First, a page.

The Impact of the Bankruptcy Abuse Prevention and Consumer Protection Act of 2005 Repo 'Safe Harbor' Provisions on Investors
46 Pages Posted: 21 Jan 2016
Date Written: January 18, 2016
The Bankruptcy Abuse Prevention and Consumer Protection Act (BAPCPA) of 2005 significantly expanded the exemptions from the normal workings of the U.S. Bankruptcy Code. Using a large sample of U.S. banks we study investors’ reaction to news about the promulgation of the BAPCPA repo ‘safe harbor’ provisions and the influence extending such exemptions to repos collateralized by riskier collateral had on equity market information asymmetry. We find a negative market reaction to news events about the promulgation of BAPCPA, which subsequent cross-sectional analysis suggests is at least partly driven by repo exposure. This finding suggests that investors’ perceived the increase in finance risk from the extension of the ‘safe harbor’ provisions as dominating the perceived gain from accessing cheaper finance. We also find that extending repo ‘safe harbor’ provisions without corresponding changes in accounting regulations enhancing repo agreement disclosures, gave rise to increased information asymmetry for banks with higher repo exposure. This finding vindicates the recent changes in accounting regulations mandating increased repo disclosures.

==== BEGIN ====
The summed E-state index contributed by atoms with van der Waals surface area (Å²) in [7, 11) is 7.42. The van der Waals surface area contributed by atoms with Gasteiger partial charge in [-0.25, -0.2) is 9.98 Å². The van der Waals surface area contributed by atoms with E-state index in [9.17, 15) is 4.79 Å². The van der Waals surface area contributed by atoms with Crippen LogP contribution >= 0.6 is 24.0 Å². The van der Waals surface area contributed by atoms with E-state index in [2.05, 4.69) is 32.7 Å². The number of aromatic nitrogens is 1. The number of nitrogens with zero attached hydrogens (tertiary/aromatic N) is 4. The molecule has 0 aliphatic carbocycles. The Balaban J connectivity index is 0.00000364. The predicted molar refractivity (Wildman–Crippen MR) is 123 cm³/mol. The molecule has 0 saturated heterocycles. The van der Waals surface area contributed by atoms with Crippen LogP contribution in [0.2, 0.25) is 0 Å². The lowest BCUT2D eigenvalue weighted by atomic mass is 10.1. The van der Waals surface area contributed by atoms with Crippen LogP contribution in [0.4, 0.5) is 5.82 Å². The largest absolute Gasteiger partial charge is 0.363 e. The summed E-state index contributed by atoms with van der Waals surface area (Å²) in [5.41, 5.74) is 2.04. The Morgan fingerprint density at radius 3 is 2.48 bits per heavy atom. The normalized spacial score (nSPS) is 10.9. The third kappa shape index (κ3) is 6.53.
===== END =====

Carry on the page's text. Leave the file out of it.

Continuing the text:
Keywords: Repurchase agreements, bankruptcy, Safe harbor
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